Give her clean water ... and you'll give her a healthy future

100 days after the Aceh floods, final clean-up before moving back home

Kuala Simpang, Aceh, Indonesia -- After helping over 20,000 people to recover from the December floods in the worst affected district of Aceh Tamiang, the last displaced families are now moving back to their homes and Oxfam is completing its relief work this week in the area.

"After the floods, people's vital rights to water and access to sanitation facilities were disrupted. We immediately worked in coordination with the local Government and aid agencies to restore essential public health services", said Raphael Mutiku, Oxfam Project Manager in Lhokseumawe.

In partnership with the municipal water company PDAM and its local partner Aceh People's Forum (APF), Oxfam's relief operation was extended for three months in seven villages. It has helped deliver over 400,000 litres of safe drinking water while the floodwaters prohibited people from accessing water sources and has provided essential public health services to displaced families in five camps to reduce the threat of disease and sickness.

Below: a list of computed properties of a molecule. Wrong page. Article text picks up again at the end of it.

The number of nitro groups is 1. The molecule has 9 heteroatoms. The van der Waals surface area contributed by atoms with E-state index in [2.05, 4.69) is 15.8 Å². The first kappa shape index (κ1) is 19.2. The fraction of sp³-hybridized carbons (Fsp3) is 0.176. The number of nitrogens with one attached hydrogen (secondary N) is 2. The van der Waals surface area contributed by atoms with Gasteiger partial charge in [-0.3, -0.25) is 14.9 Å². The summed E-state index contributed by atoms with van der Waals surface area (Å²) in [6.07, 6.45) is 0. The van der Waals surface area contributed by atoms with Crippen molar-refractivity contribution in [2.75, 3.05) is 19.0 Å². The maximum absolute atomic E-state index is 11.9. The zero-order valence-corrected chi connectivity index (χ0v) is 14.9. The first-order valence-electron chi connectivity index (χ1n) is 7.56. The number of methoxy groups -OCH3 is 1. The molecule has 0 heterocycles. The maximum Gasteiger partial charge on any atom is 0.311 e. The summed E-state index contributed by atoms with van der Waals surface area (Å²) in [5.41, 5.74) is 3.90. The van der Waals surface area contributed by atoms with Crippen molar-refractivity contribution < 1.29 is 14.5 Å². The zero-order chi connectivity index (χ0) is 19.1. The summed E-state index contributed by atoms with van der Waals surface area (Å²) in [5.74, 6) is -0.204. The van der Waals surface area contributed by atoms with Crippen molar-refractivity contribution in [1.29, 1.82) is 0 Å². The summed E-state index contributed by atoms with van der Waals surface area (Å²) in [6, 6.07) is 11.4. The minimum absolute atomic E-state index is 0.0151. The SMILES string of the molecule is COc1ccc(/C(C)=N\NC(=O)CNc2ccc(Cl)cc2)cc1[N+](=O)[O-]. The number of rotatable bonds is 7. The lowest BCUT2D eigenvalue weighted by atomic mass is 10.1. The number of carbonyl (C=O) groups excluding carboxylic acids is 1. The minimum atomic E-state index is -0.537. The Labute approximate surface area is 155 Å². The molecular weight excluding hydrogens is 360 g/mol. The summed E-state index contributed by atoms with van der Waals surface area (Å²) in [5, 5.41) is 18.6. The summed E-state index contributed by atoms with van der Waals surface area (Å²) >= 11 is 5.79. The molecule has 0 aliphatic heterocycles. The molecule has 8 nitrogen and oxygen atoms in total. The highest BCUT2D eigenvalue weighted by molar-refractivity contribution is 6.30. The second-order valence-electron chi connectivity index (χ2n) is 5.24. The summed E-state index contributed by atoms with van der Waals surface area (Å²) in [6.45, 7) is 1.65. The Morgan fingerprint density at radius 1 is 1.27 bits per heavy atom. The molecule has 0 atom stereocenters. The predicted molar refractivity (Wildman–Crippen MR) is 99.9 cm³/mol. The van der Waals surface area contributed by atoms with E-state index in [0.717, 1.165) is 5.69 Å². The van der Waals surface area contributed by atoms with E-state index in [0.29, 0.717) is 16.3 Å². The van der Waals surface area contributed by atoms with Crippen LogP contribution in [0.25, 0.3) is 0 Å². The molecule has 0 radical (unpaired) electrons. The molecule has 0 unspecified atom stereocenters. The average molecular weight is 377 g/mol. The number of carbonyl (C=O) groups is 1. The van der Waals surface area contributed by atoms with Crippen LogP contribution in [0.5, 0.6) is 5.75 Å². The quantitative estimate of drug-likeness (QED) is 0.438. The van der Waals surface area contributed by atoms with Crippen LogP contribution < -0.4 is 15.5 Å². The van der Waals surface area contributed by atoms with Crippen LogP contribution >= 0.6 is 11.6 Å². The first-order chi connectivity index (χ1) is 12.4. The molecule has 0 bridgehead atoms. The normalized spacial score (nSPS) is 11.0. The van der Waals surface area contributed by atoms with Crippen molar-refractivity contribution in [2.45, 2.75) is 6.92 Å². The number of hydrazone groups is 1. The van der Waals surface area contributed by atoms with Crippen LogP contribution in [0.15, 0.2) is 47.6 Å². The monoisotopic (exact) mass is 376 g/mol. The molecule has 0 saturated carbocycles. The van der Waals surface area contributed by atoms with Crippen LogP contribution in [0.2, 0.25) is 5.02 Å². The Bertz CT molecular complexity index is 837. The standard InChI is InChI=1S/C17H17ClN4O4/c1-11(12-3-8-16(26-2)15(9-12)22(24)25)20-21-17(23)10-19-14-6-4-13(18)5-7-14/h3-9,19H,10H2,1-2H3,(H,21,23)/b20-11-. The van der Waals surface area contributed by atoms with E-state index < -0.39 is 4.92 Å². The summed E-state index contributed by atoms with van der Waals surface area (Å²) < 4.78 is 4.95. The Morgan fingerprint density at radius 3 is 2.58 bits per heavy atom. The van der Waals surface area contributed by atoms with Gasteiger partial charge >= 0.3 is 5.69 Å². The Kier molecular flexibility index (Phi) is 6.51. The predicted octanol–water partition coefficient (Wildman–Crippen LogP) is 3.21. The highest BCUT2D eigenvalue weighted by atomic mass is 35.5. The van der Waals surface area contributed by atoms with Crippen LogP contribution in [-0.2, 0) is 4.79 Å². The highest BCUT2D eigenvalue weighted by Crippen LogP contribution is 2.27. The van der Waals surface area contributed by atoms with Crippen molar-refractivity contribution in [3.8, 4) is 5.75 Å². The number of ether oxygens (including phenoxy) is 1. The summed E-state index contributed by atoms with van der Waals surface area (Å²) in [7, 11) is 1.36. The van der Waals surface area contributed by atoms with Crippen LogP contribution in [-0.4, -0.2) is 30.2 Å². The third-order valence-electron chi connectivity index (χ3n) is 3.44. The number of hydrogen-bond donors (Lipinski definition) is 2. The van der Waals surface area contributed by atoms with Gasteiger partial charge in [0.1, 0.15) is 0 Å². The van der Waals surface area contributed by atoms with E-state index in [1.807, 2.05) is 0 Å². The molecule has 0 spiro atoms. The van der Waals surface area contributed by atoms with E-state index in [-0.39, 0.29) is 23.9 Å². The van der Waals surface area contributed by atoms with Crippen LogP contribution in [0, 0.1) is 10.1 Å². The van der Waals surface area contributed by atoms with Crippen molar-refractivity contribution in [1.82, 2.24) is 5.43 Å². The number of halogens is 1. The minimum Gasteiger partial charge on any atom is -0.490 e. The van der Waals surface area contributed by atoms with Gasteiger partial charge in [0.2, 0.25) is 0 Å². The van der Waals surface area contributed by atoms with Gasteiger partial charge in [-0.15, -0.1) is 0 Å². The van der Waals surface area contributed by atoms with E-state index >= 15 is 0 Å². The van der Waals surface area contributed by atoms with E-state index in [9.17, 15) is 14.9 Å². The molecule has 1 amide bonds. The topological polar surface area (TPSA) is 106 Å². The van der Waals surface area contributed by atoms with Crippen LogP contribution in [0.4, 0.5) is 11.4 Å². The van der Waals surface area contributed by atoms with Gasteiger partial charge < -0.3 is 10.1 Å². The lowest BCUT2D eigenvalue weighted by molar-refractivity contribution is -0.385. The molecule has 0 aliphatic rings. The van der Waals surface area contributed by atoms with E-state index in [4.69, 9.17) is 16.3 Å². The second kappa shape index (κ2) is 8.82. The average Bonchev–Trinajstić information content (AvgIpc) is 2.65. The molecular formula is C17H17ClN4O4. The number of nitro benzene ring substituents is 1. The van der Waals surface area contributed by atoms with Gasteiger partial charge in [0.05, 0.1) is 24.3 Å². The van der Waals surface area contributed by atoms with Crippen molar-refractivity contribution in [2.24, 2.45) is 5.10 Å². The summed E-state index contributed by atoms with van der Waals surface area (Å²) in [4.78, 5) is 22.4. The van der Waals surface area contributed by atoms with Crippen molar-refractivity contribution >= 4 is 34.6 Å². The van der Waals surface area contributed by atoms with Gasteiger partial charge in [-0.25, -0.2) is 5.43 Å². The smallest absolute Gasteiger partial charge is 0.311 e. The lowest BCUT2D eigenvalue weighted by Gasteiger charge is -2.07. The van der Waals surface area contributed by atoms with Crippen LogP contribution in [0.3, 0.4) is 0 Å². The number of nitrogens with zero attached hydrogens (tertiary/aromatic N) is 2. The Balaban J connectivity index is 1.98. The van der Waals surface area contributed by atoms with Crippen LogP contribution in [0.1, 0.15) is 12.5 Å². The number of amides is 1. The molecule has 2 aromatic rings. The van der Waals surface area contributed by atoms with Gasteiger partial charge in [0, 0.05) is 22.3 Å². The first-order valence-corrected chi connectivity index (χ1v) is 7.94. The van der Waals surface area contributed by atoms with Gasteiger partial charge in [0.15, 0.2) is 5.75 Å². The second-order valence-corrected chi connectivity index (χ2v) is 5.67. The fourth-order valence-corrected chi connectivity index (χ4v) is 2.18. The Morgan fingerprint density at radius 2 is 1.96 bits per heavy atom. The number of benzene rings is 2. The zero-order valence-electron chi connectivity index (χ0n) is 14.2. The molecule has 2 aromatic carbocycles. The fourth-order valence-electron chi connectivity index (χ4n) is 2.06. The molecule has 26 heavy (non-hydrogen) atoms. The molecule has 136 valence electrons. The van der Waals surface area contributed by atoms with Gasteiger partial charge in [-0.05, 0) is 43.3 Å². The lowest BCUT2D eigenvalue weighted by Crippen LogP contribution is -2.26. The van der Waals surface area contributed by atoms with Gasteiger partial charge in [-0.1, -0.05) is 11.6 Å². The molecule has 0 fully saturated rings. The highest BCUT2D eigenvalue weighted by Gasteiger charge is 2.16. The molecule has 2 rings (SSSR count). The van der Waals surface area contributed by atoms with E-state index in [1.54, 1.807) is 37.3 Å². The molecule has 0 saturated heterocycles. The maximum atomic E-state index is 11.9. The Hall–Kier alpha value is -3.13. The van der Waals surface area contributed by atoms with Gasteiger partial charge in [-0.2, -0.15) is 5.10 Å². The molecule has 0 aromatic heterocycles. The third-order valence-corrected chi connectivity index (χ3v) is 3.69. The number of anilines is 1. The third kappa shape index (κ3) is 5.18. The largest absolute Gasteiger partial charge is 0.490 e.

About 19,000 cleaning tools and hygiene kits have been distributed to people to help them initiate some clean-up campaigns in their villages. Fifteen wells have also been rehabilitated in the local schools and local health centres Puskesmas in the sub-district of Rantau. An additional 170 family wells have been cleaned and upgraded in the communities of Rantau, Kuala Simpang and Karang Baru. Over 50 emergency sanitation facilities have also been set up and Oxfam public health team has been promoting good hygiene practices in camps and the neighbouring villages.

"A hundred days later the work has paid off. The public health situation is back to normal. Clean-up campaigns are ending and the last groups of people are now moving back to their homes and villages," said Raphael.

Another 7000 people have received assistance in the districts of Aceh Utara and Aceh Timur. The floods, which occurred after the torrential rains last December, killed around 100 people and affected some 400,000 residents.

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